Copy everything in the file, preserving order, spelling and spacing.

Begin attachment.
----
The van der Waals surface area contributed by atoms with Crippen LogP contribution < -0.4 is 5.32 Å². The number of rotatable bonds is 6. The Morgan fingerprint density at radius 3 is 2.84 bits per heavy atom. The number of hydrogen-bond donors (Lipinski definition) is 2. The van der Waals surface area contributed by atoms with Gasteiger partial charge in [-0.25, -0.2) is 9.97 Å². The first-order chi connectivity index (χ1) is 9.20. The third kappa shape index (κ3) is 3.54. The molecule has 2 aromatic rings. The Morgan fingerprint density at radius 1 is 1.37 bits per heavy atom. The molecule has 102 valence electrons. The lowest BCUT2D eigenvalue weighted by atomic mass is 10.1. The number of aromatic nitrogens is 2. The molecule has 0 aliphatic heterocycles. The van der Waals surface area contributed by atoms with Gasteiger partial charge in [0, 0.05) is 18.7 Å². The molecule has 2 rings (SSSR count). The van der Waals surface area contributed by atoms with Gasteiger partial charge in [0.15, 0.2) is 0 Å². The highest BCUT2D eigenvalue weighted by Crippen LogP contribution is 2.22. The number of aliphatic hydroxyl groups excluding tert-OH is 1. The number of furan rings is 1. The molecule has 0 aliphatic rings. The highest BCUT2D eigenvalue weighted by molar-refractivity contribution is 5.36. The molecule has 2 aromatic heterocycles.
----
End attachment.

The van der Waals surface area contributed by atoms with Crippen LogP contribution < -0.4 is 5.32 Å². The number of rotatable bonds is 6. The Morgan fingerprint density at radius 3 is 2.84 bits per heavy atom. The number of hydrogen-bond donors (Lipinski definition) is 2. The van der Waals surface area contributed by atoms with Gasteiger partial charge in [-0.25, -0.2) is 9.97 Å². The first-order chi connectivity index (χ1) is 9.20. The third kappa shape index (κ3) is 3.54. The molecule has 2 aromatic rings. The Morgan fingerprint density at radius 1 is 1.37 bits per heavy atom. The molecule has 102 valence electrons. The lowest BCUT2D eigenvalue weighted by atomic mass is 10.1. The number of aromatic nitrogens is 2. The molecule has 0 aliphatic heterocycles. The van der Waals surface area contributed by atoms with Gasteiger partial charge in [0, 0.05) is 18.7 Å². The molecule has 2 rings (SSSR count). The van der Waals surface area contributed by atoms with Gasteiger partial charge in [0.15, 0.2) is 0 Å². The highest BCUT2D eigenvalue weighted by Crippen LogP contribution is 2.22. The number of aliphatic hydroxyl groups excluding tert-OH is 1. The number of furan rings is 1. The molecule has 0 aliphatic rings. The highest BCUT2D eigenvalue weighted by molar-refractivity contribution is 5.36. The molecule has 2 aromatic heterocycles.